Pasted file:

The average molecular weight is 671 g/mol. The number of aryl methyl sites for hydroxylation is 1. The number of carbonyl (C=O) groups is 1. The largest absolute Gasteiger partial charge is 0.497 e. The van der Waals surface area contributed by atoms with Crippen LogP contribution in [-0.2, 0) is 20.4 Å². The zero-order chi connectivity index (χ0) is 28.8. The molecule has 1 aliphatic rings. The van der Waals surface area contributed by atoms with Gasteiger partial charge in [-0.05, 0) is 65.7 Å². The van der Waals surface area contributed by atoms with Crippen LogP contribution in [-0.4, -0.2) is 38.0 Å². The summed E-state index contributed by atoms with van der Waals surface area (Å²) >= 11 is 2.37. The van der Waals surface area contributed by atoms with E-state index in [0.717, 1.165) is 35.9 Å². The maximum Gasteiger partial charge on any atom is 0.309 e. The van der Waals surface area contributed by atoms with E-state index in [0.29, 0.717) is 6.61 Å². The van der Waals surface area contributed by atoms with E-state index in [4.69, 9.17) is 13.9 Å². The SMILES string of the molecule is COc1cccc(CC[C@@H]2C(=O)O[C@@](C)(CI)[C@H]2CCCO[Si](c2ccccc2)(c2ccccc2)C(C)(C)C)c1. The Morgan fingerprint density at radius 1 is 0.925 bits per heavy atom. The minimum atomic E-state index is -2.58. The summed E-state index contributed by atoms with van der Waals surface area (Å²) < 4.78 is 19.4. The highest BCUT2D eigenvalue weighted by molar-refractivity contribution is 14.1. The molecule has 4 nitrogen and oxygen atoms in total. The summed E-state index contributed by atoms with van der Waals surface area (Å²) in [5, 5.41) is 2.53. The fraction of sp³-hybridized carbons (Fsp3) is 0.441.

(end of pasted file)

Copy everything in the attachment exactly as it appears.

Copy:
The average molecular weight is 671 g/mol. The number of aryl methyl sites for hydroxylation is 1. The number of carbonyl (C=O) groups is 1. The largest absolute Gasteiger partial charge is 0.497 e. The van der Waals surface area contributed by atoms with Crippen LogP contribution in [-0.2, 0) is 20.4 Å². The zero-order chi connectivity index (χ0) is 28.8. The molecule has 1 aliphatic rings. The van der Waals surface area contributed by atoms with Gasteiger partial charge in [-0.05, 0) is 65.7 Å². The van der Waals surface area contributed by atoms with Crippen LogP contribution in [-0.4, -0.2) is 38.0 Å². The summed E-state index contributed by atoms with van der Waals surface area (Å²) >= 11 is 2.37. The van der Waals surface area contributed by atoms with E-state index in [0.717, 1.165) is 35.9 Å². The maximum Gasteiger partial charge on any atom is 0.309 e. The van der Waals surface area contributed by atoms with E-state index in [0.29, 0.717) is 6.61 Å². The van der Waals surface area contributed by atoms with E-state index in [4.69, 9.17) is 13.9 Å². The SMILES string of the molecule is COc1cccc(CC[C@@H]2C(=O)O[C@@](C)(CI)[C@H]2CCCO[Si](c2ccccc2)(c2ccccc2)C(C)(C)C)c1. The Morgan fingerprint density at radius 1 is 0.925 bits per heavy atom. The minimum atomic E-state index is -2.58. The summed E-state index contributed by atoms with van der Waals surface area (Å²) < 4.78 is 19.4. The highest BCUT2D eigenvalue weighted by molar-refractivity contribution is 14.1. The molecule has 4 nitrogen and oxygen atoms in total. The summed E-state index contributed by atoms with van der Waals surface area (Å²) in [5, 5.41) is 2.53. The fraction of sp³-hybridized carbons (Fsp3) is 0.441.